OPEN The New England journal of medicine | 21 Mar 2017
PC Smits, M Abdel-Wahab, FJ Neumann, BM Boxma-de Klerk, K Lunde, CE Schotborgh, Z Piroth, D Horak, A Wlodarczak, PJ Ong, R Hambrecht, O Angerås, G Richardt and E Omerovic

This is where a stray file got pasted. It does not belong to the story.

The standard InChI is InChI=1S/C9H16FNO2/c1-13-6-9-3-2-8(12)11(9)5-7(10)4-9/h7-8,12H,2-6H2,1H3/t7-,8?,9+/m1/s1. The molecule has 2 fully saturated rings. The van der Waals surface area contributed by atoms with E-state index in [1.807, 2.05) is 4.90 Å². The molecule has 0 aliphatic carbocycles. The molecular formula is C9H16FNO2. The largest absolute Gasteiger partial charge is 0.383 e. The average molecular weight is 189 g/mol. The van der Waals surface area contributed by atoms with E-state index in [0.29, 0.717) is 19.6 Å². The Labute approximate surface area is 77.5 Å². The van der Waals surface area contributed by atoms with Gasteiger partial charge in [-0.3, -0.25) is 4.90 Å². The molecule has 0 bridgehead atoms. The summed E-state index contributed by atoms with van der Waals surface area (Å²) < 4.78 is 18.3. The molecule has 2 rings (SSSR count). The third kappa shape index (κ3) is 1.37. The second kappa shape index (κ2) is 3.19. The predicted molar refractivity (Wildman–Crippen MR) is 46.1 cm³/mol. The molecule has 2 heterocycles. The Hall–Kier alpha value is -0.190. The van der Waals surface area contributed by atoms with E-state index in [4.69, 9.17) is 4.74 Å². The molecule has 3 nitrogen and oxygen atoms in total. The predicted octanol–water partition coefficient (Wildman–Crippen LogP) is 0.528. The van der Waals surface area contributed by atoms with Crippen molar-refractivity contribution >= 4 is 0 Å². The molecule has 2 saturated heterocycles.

Background In patients with ST-segment elevation myocardial infarction (STEMI), the use of percutaneous coronary intervention (PCI) to restore blood flow in an infarct-related coronary artery improves outcomes. The use of PCI in non-infarct-related coronary arteries remains controversial. Methods We randomly assigned 885 patients with STEMI and multivessel disease who had undergone primary PCI of an infarct-related coronary artery in a 1:2 ratio to undergo complete revascularization of non-infarct-related coronary arteries guided by fractional flow reserve (FFR) (295 patients) or to undergo no revascularization of non-infarct-related coronary arteries (590 patients). The FFR procedure was performed in both groups, but in the latter group, both the patients and their cardiologist were unaware of the findings on FFR. The primary end point was a composite of death from any cause, nonfatal myocardial infarction, revascularization, and cerebrovascular events at 12 months. Clinically indicated elective revascularizations performed within 45 days after primary PCI were not counted as events in the group receiving PCI for an infarct-related coronary artery only. Results The primary outcome occurred in 23 patients in the complete-revascularization group and in 121 patients in the infarct-artery-only group that did not receive complete revascularization, a finding that translates to 8 and 21 events per 100 patients, respectively (hazard ratio, 0.35; 95% confidence interval [CI], 0.22 to 0.55; P<0.001). Death occurred in 4 patients in the complete-revascularization group and in 10 patients in the infarct-artery-only group (1.4% vs. 1.7%) (hazard ratio, 0.80; 95% CI, 0.25 to 2.56), myocardial infarction in 7 and 28 patients, respectively (2.4% vs. 4.7%) (hazard ratio, 0.50; 95% CI, 0.22 to 1.13), revascularization in 18 and 103 patients (6.1% vs. 17.5%) (hazard ratio, 0.32; 95% CI, 0.20 to 0.54), and cerebrovascular events in 0 and 4 patients (0 vs. 0.7%). An FFR-related serious adverse event occurred in 2 patients (both in the group receiving infarct-related treatment only). Conclusions In patients with STEMI and multivessel disease who underwent primary PCI of an infarct-related artery, the addition of FFR-guided complete revascularization of non-infarct-related arteries in the acute setting resulted in a risk of a composite cardiovascular outcome that was lower than the risk among those who were treated for the infarct-related artery only. This finding was mainly supported by a reduction in subsequent revascularizations. (Funded by Maasstad Cardiovascular Research and others; Compare-Acute ClinicalTrials.gov number, NCT01399736 .).
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